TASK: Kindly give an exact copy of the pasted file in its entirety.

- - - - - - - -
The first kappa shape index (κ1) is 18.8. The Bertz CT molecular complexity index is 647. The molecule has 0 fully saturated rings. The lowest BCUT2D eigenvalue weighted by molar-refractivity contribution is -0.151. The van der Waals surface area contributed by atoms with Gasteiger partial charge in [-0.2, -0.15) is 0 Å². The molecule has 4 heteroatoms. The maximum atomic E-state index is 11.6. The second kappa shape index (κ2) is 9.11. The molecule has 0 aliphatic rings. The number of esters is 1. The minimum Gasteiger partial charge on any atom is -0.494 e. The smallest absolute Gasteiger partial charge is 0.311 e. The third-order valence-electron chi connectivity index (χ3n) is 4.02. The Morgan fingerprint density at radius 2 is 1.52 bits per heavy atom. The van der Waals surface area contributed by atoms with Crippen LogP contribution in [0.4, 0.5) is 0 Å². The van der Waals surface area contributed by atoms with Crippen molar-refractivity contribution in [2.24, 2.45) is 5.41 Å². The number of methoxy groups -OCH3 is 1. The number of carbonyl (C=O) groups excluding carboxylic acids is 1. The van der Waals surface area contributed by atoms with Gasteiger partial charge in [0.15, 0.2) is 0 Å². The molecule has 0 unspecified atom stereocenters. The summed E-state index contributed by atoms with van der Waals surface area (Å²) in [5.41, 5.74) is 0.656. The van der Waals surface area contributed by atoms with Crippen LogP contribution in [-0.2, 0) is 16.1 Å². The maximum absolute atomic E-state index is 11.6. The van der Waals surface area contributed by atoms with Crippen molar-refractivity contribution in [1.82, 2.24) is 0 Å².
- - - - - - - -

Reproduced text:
The first kappa shape index (κ1) is 18.8. The Bertz CT molecular complexity index is 647. The molecule has 0 fully saturated rings. The lowest BCUT2D eigenvalue weighted by molar-refractivity contribution is -0.151. The van der Waals surface area contributed by atoms with Gasteiger partial charge in [-0.2, -0.15) is 0 Å². The molecule has 4 heteroatoms. The maximum atomic E-state index is 11.6. The second kappa shape index (κ2) is 9.11. The molecule has 0 aliphatic rings. The number of esters is 1. The minimum Gasteiger partial charge on any atom is -0.494 e. The smallest absolute Gasteiger partial charge is 0.311 e. The third-order valence-electron chi connectivity index (χ3n) is 4.02. The Morgan fingerprint density at radius 2 is 1.52 bits per heavy atom. The van der Waals surface area contributed by atoms with Crippen LogP contribution in [0.4, 0.5) is 0 Å². The van der Waals surface area contributed by atoms with Crippen molar-refractivity contribution in [2.24, 2.45) is 5.41 Å². The number of methoxy groups -OCH3 is 1. The number of carbonyl (C=O) groups excluding carboxylic acids is 1. The van der Waals surface area contributed by atoms with Gasteiger partial charge in [0.15, 0.2) is 0 Å². The molecule has 0 unspecified atom stereocenters. The summed E-state index contributed by atoms with van der Waals surface area (Å²) in [5.41, 5.74) is 0.656. The van der Waals surface area contributed by atoms with Crippen LogP contribution in [-0.2, 0) is 16.1 Å². The maximum absolute atomic E-state index is 11.6. The van der Waals surface area contributed by atoms with Crippen molar-refractivity contribution in [1.82, 2.24) is 0 Å².